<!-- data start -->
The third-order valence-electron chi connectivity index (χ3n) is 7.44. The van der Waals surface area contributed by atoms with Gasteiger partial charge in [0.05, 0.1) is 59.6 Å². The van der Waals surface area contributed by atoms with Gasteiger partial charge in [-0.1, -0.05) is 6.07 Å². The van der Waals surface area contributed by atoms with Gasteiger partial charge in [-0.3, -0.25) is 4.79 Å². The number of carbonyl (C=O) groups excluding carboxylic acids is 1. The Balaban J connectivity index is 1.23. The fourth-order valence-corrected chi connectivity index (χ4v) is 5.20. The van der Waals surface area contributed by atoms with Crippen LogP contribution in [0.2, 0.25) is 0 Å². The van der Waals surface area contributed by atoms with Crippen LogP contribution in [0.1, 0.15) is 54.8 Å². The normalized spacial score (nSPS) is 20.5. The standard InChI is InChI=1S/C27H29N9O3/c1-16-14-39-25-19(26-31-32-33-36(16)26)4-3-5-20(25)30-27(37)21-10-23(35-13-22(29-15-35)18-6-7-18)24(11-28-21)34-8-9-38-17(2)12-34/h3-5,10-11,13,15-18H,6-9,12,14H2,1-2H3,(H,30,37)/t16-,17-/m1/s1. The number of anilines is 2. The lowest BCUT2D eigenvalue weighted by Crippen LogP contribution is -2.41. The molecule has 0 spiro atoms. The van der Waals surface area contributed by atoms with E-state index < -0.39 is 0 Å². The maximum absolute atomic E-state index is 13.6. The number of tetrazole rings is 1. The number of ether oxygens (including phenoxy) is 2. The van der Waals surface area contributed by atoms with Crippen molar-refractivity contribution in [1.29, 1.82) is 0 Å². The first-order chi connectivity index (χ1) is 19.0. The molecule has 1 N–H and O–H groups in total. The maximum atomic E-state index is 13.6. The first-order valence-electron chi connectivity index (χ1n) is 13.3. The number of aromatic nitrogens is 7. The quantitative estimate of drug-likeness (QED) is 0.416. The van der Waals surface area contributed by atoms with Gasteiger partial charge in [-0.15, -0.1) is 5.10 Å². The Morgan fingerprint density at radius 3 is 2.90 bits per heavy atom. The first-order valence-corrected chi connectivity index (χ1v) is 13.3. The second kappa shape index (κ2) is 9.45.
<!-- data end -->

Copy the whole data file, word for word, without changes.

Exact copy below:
The third-order valence-electron chi connectivity index (χ3n) is 7.44. The van der Waals surface area contributed by atoms with Gasteiger partial charge in [0.05, 0.1) is 59.6 Å². The van der Waals surface area contributed by atoms with Gasteiger partial charge in [-0.1, -0.05) is 6.07 Å². The van der Waals surface area contributed by atoms with Gasteiger partial charge in [-0.3, -0.25) is 4.79 Å². The number of carbonyl (C=O) groups excluding carboxylic acids is 1. The Balaban J connectivity index is 1.23. The fourth-order valence-corrected chi connectivity index (χ4v) is 5.20. The van der Waals surface area contributed by atoms with Crippen LogP contribution in [0.2, 0.25) is 0 Å². The van der Waals surface area contributed by atoms with Crippen LogP contribution in [0.1, 0.15) is 54.8 Å². The normalized spacial score (nSPS) is 20.5. The standard InChI is InChI=1S/C27H29N9O3/c1-16-14-39-25-19(26-31-32-33-36(16)26)4-3-5-20(25)30-27(37)21-10-23(35-13-22(29-15-35)18-6-7-18)24(11-28-21)34-8-9-38-17(2)12-34/h3-5,10-11,13,15-18H,6-9,12,14H2,1-2H3,(H,30,37)/t16-,17-/m1/s1. The number of anilines is 2. The lowest BCUT2D eigenvalue weighted by Crippen LogP contribution is -2.41. The molecule has 0 spiro atoms. The van der Waals surface area contributed by atoms with E-state index < -0.39 is 0 Å². The maximum absolute atomic E-state index is 13.6. The number of tetrazole rings is 1. The number of ether oxygens (including phenoxy) is 2. The van der Waals surface area contributed by atoms with Crippen molar-refractivity contribution in [1.29, 1.82) is 0 Å². The first-order chi connectivity index (χ1) is 19.0. The molecule has 1 N–H and O–H groups in total. The maximum atomic E-state index is 13.6. The first-order valence-electron chi connectivity index (χ1n) is 13.3. The number of aromatic nitrogens is 7. The quantitative estimate of drug-likeness (QED) is 0.416. The van der Waals surface area contributed by atoms with Gasteiger partial charge in [-0.15, -0.1) is 5.10 Å². The Morgan fingerprint density at radius 3 is 2.90 bits per heavy atom. The first-order valence-corrected chi connectivity index (χ1v) is 13.3. The second kappa shape index (κ2) is 9.45.